It’s no surprise to learn that most of the enquiries about the PGO Cévennes have come from Mini owners. It is, after all, another modern interpretation of an iconic motor, and a pretty one at that. Like the Mini, it’s chunkier than its inspiration, but maintains the essence and charm without looking awkward or overly contrived.
I doubt you’ll have heard of PGO (we hadn’t), despite the fact that it’s been around for some 27 years and has been building the Cévennes since 2005. Porsche has heard of them, though – it attempted to sue the tiny French manufacturer for plundering its heritage. But PGO won on appeal and now Ascot-based Lifestyle Automotive has begun importing the Cévennes into the UK.
So what is it? Being the product of a French company, all the running gear is PSA-sourced, starting with the engine from the Peugeot 206 GTI. With just 137bhp from 2 litres it was hardly a rip-snorter even when it was new (and to be honest the 206 never really floated the evo boat either) but here it’s mounted amidships, driving the rear wheels, and there’s less weight to motivate (980kg plays 1125kg).
Performance is spirited rather than wildly rapid and the motor needs to be spinning at the top end of the rev range to give its best, which in itself isn’t a problem. It’s just a shame that it’s so quiet: you hope for a rorty rasp but all you get is a boringly muted humdrum thrum. The steering is only so-so, too: like the 206’s it’s light, lacks detail and is a little slow-witted – a combination that’d usually have us dismissing the PGO outright.
The Cévennes’ chassis recovers the situation, however. It’s obvious from the moment you pull away that the whole car has been well engineered. The fit and finish are first rate, there are no shakes, shimmies or rattles, and it feels at least as good as a product from a major manufacturer. More to the point, it rides beautifully and yet corners hard and fast with minimal body roll. It hangs on well through the bends, keying into the tarmac and slingshotting out with little fuss or wasted effort. It could certainly handle a lot more fire in its belly. As it stands, exceeding the available grip requires determination and, even when you do, it won’t catch you out – the chassis relays the information that the steering lacks and it’s surprisingly friendly for a mid-engined car.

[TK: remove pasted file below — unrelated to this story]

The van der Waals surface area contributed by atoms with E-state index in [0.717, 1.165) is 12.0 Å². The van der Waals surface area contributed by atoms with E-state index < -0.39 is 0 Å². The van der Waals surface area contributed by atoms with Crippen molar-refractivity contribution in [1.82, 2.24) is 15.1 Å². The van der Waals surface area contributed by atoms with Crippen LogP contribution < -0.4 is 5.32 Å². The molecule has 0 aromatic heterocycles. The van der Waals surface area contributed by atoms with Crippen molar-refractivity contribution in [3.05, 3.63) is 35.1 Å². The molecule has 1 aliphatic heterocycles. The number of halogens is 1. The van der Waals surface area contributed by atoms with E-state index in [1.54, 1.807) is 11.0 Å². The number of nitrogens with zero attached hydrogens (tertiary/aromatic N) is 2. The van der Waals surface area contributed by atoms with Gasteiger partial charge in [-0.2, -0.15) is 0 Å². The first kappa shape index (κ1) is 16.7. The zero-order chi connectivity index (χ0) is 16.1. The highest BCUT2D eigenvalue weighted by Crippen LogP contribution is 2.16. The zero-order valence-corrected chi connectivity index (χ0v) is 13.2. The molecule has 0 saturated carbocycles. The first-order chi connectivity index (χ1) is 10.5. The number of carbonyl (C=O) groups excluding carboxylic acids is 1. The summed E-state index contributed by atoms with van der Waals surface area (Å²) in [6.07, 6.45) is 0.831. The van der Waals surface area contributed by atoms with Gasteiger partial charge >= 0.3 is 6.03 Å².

Overall, then, a frustratingly missed opportunity. PGO has got all the hard bits right: everything it has designed, engineered and bolted together is on the money, but it’s let down by the PSA underpinnings. If you’re looking for something to cruise around the countryside in, this is fine, but we’d like to have the power and steering the chassis deserves.